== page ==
Archive for the ‘Culture’ Category
Tuesday, January 19th, 2010
The slogan of Buckfast tonic wine, made by Benedictine monks of Buckfast Abbey in Devon, UK, once read, “Three small glasses a day, for good health and lively blood.” Now, as the culture of consumption continues to grow out of control among the British youth, the brand has received a new unofficial slogan: “Buckfast, made by monks for drunks.”
This rather crude name (really one of many that also includes nicknames like “commotion lotion”) entails a variety of things. Buckfast, selling at a mere £5.49, could be likened to many of the less expensive brands of wine on the market here in America that, due to having a fruity taste and higher alcohol content than beer and malt beverages can provide, become popular among inexperienced younger drinkers. However, there is concern growing among experts who, upon analyzing statistics that pertain to alcohol-related violence and criminal activity, have noticed a startling consistency that links to Buckfast consumption.
The British Daily Mail reports that “research at Polmont offenders’ institution in West Lothian reveals that more than 40 per cent of those who had consumed alcohol immediately before committing their crime had been drinking Buckfast.” The report continues, “But sales of the drink… have soared to £37 million in the past five years, with Scots spending more than £50,000 a day on it.”
Accepted at face value, the information presented in this study seems to make an obvious association between the consumption of the Buckfast brand and crimes being committed. However, why are other important factors involved, namely the age groups of those committing the crimes, not included as well? The fault in this argument becomes far more apparent once we delve deeper into the cultural factors which, as is so often the case, aren’t being well represented.
Monday, January 18th, 2010
By Christopher McCollum
It was reported several months ago that the producer of Captain Morgan Rum, Diageo PLC (NYSE: DEO), was going to be getting a new factory in the U.S. Virgin Islands, along with $2.7B USD in tax credits and benefits over the next 30 years, which sparked a bit of controversy as they are a British owned company. With this struck deal, Diageo will be moving the Captain Morgan operations from Puerto Rico, where they’ve been operating for generations, to St. Croix in the Virgin Islands, while potentially putting the rum culture in jeopardy.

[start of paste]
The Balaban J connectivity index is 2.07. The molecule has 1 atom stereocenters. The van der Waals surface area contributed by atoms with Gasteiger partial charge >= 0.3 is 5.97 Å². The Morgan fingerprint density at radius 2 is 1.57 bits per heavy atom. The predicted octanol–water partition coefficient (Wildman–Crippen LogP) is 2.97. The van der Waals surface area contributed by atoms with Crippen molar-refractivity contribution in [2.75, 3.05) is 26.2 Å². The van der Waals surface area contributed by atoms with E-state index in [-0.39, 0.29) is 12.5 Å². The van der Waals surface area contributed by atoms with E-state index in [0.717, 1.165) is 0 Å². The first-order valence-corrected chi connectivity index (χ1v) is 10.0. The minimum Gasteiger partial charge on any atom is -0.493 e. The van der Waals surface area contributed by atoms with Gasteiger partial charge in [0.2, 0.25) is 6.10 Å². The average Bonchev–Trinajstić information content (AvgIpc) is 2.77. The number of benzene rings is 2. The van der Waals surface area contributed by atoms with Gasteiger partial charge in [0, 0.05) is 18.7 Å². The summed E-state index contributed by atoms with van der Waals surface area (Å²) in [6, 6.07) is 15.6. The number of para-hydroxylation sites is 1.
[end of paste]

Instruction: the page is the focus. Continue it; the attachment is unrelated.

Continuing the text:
Puerto Rican representatives claim that this business move will cost Puerto Rico about $120M annually in lost tax revenue, which at this point in time is an even harder pill to swallow than in the past. In March of 2009, Puerto Rico’s governor, Luis Fortuno, declared that the government there is bankrupt, with a deficit of more than $3B USD, making it the highest deficit-per-capita in the United States. Over the ensuing months, there have been plans implemented to lay off potentially 30,000 government workers, and to slash salaries across the board in an effort to save money. Union protests have been going on all over San Juan’s financial districts, and the unemployment rate on the Island of Enchantment will soar to potentially 17%.
Saturday, December 19th, 2009
By Christopher McCollum
Two evenings ago, Micah Hanks and myself were spending the evening interviewing brewers, and tasting beer. The following morning, there were 6 inches of snow on the ground. While we had seen the forecast that called for several inches of snow, we figured that, like usual with mountain weather reports, it was grossly over-exaggerated. Little did we know, we would receive what would become known within hours as the worst winter storm of the decade in this part of the country, and we would receive some 11 to 17 inches of snow in Asheville, within a 20 hour period.
As the afternoon went by at my house, one tree came crashing down in the backyard, missing the house by no more than 4 or 5 feet.
This led to a frantic next couple hours, with my roommate and I doing our best to knock snow off the lower branches of trees, trying to keep them from snapping and causing potential damage to the house. These frantic efforts relieved the stress on the trees and they rose back up to the sky, with hundreds of pounds of snow dropping to the ground, down our sleeves, and down the open collars of our coats. But fortunately, our power stayed on, even though thousands around the city were already flickering out.
We stayed inside, ate ham sandwiches and drank some beer, until 11:15pm. Right after the basketball game we were watching ended, the power finally flickered once and died, for the rest of the night. After gathering all the flashlights together, lighting some well placed candles, and watching the eerie scene out the window, of a bright snowscape that breathed beauty.